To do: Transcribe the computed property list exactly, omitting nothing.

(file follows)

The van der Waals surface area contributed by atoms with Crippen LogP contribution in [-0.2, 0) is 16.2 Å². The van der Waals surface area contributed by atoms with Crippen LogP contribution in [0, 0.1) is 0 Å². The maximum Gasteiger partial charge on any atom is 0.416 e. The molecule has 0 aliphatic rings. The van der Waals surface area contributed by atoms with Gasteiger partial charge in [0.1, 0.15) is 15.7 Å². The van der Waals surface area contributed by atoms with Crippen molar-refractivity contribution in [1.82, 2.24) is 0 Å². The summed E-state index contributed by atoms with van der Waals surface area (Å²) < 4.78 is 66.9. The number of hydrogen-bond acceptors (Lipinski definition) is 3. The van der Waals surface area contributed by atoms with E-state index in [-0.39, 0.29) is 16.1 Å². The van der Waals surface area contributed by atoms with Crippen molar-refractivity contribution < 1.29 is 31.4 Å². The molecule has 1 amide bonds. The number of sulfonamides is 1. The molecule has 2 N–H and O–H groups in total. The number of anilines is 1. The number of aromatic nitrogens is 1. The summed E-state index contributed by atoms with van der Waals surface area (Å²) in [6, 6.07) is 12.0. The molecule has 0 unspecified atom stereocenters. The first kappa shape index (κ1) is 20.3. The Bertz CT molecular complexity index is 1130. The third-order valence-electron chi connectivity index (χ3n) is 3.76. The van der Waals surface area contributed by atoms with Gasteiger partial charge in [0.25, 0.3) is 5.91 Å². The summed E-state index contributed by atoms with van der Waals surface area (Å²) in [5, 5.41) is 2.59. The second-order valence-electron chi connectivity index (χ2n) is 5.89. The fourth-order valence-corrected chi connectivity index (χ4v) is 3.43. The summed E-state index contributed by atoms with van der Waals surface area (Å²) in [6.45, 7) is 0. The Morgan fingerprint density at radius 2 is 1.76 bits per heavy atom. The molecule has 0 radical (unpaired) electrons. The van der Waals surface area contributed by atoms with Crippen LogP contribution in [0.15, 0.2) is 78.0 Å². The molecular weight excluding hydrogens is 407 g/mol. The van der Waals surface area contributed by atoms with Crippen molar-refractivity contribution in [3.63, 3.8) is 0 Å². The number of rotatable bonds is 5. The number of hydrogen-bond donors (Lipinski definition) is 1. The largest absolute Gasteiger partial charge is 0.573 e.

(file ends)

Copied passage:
The van der Waals surface area contributed by atoms with Crippen LogP contribution in [-0.2, 0) is 16.2 Å². The van der Waals surface area contributed by atoms with Crippen LogP contribution in [0, 0.1) is 0 Å². The maximum Gasteiger partial charge on any atom is 0.416 e. The molecule has 0 aliphatic rings. The van der Waals surface area contributed by atoms with Gasteiger partial charge in [0.1, 0.15) is 15.7 Å². The van der Waals surface area contributed by atoms with Crippen molar-refractivity contribution in [1.82, 2.24) is 0 Å². The summed E-state index contributed by atoms with van der Waals surface area (Å²) < 4.78 is 66.9. The number of hydrogen-bond acceptors (Lipinski definition) is 3. The van der Waals surface area contributed by atoms with E-state index in [-0.39, 0.29) is 16.1 Å². The van der Waals surface area contributed by atoms with Crippen molar-refractivity contribution < 1.29 is 31.4 Å². The molecule has 1 amide bonds. The number of sulfonamides is 1. The molecule has 2 N–H and O–H groups in total. The number of anilines is 1. The number of aromatic nitrogens is 1. The summed E-state index contributed by atoms with van der Waals surface area (Å²) in [6, 6.07) is 12.0. The molecule has 0 unspecified atom stereocenters. The first kappa shape index (κ1) is 20.3. The Bertz CT molecular complexity index is 1130. The third-order valence-electron chi connectivity index (χ3n) is 3.76. The van der Waals surface area contributed by atoms with Gasteiger partial charge in [0.25, 0.3) is 5.91 Å². The summed E-state index contributed by atoms with van der Waals surface area (Å²) in [5, 5.41) is 2.59. The second-order valence-electron chi connectivity index (χ2n) is 5.89. The fourth-order valence-corrected chi connectivity index (χ4v) is 3.43. The summed E-state index contributed by atoms with van der Waals surface area (Å²) in [6.45, 7) is 0. The Morgan fingerprint density at radius 2 is 1.76 bits per heavy atom. The molecule has 0 radical (unpaired) electrons. The van der Waals surface area contributed by atoms with Crippen LogP contribution in [0.15, 0.2) is 78.0 Å². The molecular weight excluding hydrogens is 407 g/mol. The van der Waals surface area contributed by atoms with Crippen molar-refractivity contribution in [3.63, 3.8) is 0 Å². The number of rotatable bonds is 5. The number of hydrogen-bond donors (Lipinski definition) is 1. The largest absolute Gasteiger partial charge is 0.573 e.